When Victor Henderson, 61, noticed that his constant feelings of sadness were all too consuming, he knew something was very wrong.  “I felt sad about everything. Nothing in life was enjoyable anymore. I was sapped of energy, excitement, joy, satisfaction; you name it. I could not motivate myself to do anything! I tried time and time again to snap myself out of my chronic funk but just couldn’t do it. Thankfully, my best friend found a psychologist for me, then literally dragged me to her office; I am so, so very thankful!”

Victor is just one of 15 million Americans battling depression. According to the Health and Human Services Office of Minority Health, African Americans are 20% more likely to experience serious mental health problems than the general population and this includes depression. When it comes to aging, 56 percent of African Americans believe that depression is just a consequence of getting old. The truth is that the condition is not a normal part of life for anyone, regardless of age or life situation. Depression in older folks is often unrecognized and thereby untreated because many physicians tend to lump the symptoms with such illnesses as cancer, heart attack or stroke. Older Black men also suffer from depression more than their white counterparts.

When it comes to seeking help for depression, there is a stigma attached of shame for many African Americans. According to research, common coping strategies for depression among Blacks is to rely on religious, family and community support rather than seek medical treatment. Spiritual support can be an important part of healing, but the care of a qualified mental health professional is crucial. And the earlier treatment begins, the more effective it can be.

Symptoms of depression

In order to be diagnosed with depression, you need to have at least five of the following symptoms for at least a two week period.  Clinicians also take into consideration the severity of the symptoms as well. A mental health professional should always be consulted in order to make an accurate diagnosis:

  • Persistent sad, anxious, or “empty” mood
  • Feelings of hopelessness, guilt, worthlessness, or helplessness
  • Irritability, restlessness, or having trouble sitting still
  • Loss of interest in once pleasurable activities, including sex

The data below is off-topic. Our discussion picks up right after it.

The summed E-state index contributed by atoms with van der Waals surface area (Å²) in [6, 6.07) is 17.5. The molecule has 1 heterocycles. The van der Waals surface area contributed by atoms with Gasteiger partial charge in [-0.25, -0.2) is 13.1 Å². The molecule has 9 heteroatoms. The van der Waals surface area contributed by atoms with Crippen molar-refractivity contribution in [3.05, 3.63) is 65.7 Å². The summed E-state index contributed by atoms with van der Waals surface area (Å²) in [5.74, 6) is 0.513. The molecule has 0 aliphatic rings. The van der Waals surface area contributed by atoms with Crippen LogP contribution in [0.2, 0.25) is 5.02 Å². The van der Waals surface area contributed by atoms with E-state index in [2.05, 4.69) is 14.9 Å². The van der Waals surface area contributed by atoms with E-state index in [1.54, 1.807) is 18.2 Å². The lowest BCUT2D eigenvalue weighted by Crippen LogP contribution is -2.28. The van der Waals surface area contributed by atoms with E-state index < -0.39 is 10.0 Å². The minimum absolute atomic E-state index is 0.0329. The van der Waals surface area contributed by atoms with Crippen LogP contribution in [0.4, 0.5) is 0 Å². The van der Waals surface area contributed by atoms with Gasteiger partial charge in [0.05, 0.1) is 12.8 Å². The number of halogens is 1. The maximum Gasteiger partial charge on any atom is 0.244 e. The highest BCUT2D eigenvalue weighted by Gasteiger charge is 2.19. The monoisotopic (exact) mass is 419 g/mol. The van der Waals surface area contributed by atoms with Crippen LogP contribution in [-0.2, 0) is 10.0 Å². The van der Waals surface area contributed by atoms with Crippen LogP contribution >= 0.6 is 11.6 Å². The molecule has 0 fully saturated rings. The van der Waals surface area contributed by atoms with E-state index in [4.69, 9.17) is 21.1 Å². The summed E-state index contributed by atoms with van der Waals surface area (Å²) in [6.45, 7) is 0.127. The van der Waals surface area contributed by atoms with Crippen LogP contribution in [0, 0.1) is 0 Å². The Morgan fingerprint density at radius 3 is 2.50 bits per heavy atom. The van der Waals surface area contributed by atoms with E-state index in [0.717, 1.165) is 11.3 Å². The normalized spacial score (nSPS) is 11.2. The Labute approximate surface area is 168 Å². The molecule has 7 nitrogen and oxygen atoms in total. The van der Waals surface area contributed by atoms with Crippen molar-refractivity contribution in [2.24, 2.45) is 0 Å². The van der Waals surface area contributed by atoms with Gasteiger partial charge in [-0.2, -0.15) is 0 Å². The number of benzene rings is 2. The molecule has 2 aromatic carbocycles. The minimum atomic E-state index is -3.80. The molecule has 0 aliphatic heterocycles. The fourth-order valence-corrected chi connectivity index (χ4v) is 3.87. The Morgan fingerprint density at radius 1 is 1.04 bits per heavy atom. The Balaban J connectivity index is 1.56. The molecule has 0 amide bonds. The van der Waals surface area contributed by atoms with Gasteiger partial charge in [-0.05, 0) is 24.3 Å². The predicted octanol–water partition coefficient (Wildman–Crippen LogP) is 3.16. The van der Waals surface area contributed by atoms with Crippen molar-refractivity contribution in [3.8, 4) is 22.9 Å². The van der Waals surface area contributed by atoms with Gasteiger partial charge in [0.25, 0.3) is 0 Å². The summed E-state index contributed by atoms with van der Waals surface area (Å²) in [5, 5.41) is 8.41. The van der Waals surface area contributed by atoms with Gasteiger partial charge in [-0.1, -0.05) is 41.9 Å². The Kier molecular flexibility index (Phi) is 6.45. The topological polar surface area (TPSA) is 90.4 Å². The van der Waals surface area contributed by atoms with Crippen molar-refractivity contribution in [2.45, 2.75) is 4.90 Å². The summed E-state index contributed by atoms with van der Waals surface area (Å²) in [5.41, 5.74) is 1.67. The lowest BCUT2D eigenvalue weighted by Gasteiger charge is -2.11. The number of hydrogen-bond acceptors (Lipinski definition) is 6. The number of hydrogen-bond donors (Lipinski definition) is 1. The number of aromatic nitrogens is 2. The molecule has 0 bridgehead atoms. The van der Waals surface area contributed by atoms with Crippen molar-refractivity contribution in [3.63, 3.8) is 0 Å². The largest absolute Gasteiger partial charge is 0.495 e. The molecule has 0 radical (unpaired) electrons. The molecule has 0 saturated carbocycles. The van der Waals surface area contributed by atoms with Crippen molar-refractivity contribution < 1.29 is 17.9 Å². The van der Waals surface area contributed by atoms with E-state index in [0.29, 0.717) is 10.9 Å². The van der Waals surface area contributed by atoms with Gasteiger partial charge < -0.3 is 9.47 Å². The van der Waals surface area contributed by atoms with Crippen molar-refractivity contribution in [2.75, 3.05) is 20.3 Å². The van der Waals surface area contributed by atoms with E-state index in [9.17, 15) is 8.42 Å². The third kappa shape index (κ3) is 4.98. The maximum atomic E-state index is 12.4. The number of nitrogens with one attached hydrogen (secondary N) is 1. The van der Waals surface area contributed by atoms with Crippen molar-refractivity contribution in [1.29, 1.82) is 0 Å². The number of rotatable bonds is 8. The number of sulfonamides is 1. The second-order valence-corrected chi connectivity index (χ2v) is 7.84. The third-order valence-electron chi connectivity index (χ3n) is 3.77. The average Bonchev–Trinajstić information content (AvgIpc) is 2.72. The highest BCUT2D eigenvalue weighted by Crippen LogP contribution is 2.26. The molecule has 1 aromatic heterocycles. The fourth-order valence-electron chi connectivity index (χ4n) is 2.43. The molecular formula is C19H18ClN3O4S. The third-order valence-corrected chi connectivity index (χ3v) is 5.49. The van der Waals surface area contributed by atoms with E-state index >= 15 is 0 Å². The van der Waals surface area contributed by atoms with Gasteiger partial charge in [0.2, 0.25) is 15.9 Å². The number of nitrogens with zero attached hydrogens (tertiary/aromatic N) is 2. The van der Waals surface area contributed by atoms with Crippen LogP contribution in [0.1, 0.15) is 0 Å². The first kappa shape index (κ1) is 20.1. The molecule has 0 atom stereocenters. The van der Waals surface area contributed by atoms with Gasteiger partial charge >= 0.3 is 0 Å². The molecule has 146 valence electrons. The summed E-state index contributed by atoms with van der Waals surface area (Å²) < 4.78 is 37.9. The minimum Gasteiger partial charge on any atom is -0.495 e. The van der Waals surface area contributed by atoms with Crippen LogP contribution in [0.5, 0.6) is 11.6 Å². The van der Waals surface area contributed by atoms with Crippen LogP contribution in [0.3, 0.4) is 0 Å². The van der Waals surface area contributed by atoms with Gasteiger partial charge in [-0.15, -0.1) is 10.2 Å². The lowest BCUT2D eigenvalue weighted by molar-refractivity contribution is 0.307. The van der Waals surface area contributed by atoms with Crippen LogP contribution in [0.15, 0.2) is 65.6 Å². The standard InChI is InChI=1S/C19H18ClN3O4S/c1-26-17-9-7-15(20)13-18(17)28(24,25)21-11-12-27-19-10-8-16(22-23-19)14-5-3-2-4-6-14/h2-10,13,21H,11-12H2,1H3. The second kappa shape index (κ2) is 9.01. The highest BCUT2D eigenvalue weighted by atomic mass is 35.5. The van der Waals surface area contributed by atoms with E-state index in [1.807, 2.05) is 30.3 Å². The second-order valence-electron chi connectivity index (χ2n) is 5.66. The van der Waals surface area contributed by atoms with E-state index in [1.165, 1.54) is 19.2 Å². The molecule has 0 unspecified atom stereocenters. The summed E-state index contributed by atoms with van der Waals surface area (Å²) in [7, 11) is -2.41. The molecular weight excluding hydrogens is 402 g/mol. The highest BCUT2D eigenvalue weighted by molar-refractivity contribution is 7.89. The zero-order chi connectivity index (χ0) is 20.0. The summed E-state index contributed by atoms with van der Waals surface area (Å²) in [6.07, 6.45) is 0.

• Decreased energy or fatigue
  • Moving or talking more slowly
  • Difficulty concentrating, remembering, making decisions
  • Difficulty sleeping, early-morning awakening, or oversleeping
  • Eating more or less than usual, usually with unplanned weight gain or loss
  • Thoughts of death or suicide, or suicide attempts
  • Aches or pains, headaches, cramps, or digestive problems without an apparent physical cause and/or that do not ease with treatment
  • Frequent crying

Seek treatment for depression

Even the most severest bouts of depression can be treated.  If you suspect you might have depression, you can start with your primary care physician who can refer you to a mental health care specialist. A medical provider (psychologist or psychiatrist) can diagnose your condition and rule out other illnesses that can mimic depression.

You may have to undergo a physical, psychological eval and have lab work performed so that your physician can give you a diagnosis.  Depression is usually treated with psychotherapy (talk therapy) and medications like antidepressants which can take a bit of time before they actually kick in.

Antidepressants are safe for the most part, but those taking them should be closely monitored especially during the early part of treatment.  Older adults who are taking various prescriptions should make sure to consult with their doctor about any new side effects.

It is also best to discuss with a doctor, the use of any herbal preparation like St. John’s wort to try and combat depression. Herbal preparations are not consistently effective for the condition and should never be used to replace conventional care or to postpone seeing a health care provider.  Word to the wise, the combination of certain herbal treatments and antidepressants can lead to a health-related and life-threatening situation.

Can depression be prevented?

There are a few things you can do to better cope with life situations.

  • Try to minimize your workload and only take on what you feel you can handle.
  • Exercise is a tried and true antidepressant; go the meditative route with routines like yoga or tai chi.
  • Make your physical health a priority, keep your doctor appointments, get enough zzz’s and take your meds as prescribed. Depression has been associated with a greater risk of heart disease and diabetes.  FYI, a Mediterranean-style diet, rich in veggies, fruits, nuts, whole grains, and fish, is linked to a lower risk of developing depression.
  • Steer clear of alcohol and recreational drugs which can negatively alter moods.
  • Consider joining a support group so that you can perhaps learn coping skills that have worked for others and get the social support that you might be seeking.
  • Reach out to loved ones when stress seems out of control.

Keep in mind that with the proper treatment, you will get better. Depression is a condition that takes time to treat but many have been able to find their happy place again.  Silence and stoicism – denying yourself help in order to appear strong – need to be overcome.

Need more information about depression?

American Psychological Association
1-800-374-2721 (toll-free)
1-202-336-6123 (TDD/TTY)

Depression and Bipolar Support Alliance 
1-800-826-3632 (toll-free)

National Alliance on Mental Illness
1-800-950-6264 (toll-free)

Mental Health America
1-800-969-6642 (toll-free)

National Suicide Prevention Lifeline
1-800-273-8255 (toll-free/24 hours a day)
1-800-799-4889 (TTY/toll-free)